Friday, 31 January 2003

Mandela goes nuts

As you've probably read by now, ex-political prisoner and former South African president Nelson Mandela has started sounding a bit more like current South African president Thabo Mbeki (and former congresswoman Cynthia McKinney):

Former South African President Nelson Mandela, who Bush has praised as a hero of human rights, joined the chorus of critics by calling Bush arrogant and implying the president was racist for threatening to bypass the United Nations and attack Iraq.

"Is it because the secretary-general of the United Nations is now a black man? They never did that when secretary-generals were white," Mandela said.

He also repeats the Chomsky-ite critique of U.S. actions in Iraq:

A Nobel Peace Prize winner, Mandela has repeatedly condemned U.S. behavior toward Iraq in recent months and demanded Bush respect the authority of the United Nations. His comments Thursday, though, were far more critical and his attack on Bush far more personal than in the past.

"Why is the United States behaving so arrogantly?" he asked. "All that (Bush) wants is Iraqi oil," he said.

The blogospheric reaction hasn't been all that positive. Jessie Rosenberg came out of reclusion to state:

Most pronouncements of racism I can at least understand, though usually not accept. This, though, makes very little sense to me. Why did Mandela choose to call Bush racist, instead of one of the many other possible pejoratives which would be at least a bit more relevant to the topic of discussion? I don't agree with most of the criticisms of Bush concerning Iraq, but if people are going to criticize him, I'd think they'd at least choose a criticism about Iraq.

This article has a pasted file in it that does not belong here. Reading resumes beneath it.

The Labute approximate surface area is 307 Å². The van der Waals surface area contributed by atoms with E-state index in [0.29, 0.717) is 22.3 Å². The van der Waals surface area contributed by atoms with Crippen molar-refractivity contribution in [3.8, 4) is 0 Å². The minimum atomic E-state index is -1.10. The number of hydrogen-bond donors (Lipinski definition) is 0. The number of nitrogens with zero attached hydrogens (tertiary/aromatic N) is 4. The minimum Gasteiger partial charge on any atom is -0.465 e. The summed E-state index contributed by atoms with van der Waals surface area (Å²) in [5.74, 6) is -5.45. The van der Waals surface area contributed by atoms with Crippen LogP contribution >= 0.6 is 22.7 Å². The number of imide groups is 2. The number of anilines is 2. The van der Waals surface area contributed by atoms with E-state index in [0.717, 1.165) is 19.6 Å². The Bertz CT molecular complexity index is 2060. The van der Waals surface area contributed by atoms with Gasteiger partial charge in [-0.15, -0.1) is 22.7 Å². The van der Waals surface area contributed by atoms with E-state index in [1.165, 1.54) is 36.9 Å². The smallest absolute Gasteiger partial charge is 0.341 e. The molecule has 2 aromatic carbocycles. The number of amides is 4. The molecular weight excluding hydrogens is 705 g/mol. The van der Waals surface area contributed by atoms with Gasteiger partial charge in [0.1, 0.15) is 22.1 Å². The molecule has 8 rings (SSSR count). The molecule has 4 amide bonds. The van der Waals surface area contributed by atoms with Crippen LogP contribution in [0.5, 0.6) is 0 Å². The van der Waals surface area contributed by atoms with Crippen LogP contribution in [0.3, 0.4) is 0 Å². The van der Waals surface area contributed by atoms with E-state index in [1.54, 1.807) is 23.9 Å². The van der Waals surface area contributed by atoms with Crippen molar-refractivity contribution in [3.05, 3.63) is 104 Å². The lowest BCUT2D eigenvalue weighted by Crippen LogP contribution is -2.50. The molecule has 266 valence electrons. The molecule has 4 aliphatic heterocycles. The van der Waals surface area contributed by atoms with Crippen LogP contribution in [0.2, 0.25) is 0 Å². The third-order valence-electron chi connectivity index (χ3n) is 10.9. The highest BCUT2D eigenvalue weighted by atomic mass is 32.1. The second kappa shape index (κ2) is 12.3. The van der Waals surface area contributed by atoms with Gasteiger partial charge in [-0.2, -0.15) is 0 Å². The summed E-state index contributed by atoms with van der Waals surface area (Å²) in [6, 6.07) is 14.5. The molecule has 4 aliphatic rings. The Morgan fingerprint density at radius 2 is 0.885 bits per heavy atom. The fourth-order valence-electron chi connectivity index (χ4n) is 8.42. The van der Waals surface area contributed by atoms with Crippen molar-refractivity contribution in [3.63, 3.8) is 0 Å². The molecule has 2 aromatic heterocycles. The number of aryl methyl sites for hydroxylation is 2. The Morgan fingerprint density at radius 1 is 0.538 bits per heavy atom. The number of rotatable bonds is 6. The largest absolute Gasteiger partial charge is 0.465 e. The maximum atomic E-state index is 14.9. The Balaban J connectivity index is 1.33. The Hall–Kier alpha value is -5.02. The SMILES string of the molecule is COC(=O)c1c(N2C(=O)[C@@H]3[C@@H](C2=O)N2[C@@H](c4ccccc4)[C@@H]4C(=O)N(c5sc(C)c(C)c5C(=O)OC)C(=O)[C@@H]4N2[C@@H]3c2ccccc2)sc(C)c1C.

Of course, as the saying goes, if you only have a hammer everything looks like a nail. Meanwhile, OxBlog's David Adesnik suggests that “the real reason is that the US no longer trusts any nation or organization headed by a Nobel Peace Prize winner.” Heck, we don't even trust our own ex-presidents who are Nobel Peace Prize winners, or even past secretaries of state, so it's hardly surprising we wouldn't trust anybody else who received that honor.

Emily Jones, on the other hand, is more concerned with taking down Mandela's reputation as a pacifist:

And speaking of the unspeakable, I wonder if Mr. Mandela cares to share his thoughts with us on "necklacing"? Or maybe explain what "One Settler, One Bullet" is supposed to mean? I guess the whole "Kill a Boer, kill a Farmer" was just one huge, misunderstood joke?

I'm not sure how much of the terroristic activity Mandela was really involved with — he was in prison, after all, for most of it — but it doesn't seem particularly germane to his point, which basically seems to be “unilateralism bad, multilateralism good” coupled with the bizarre viewpoint that the endorsement of the U.N. Security Council is securable through anything other than good old-fashioned realpolitik, coming from the same addled parts of the international community that think the International Court of Justice will be an impartial body and who put a great deal of stock in U.N. General Assembly resolutions. The fundamental bottom line is that the UNSC can lead (unlikely, given French and German rhetoric), follow (relatively likely), or get steamrolled (and join the Kellogg-Briand Pact and League of Nations in the dustbin of history), and the sooner Mandela, Chirac, and Schröder realize that the better off everyone will be.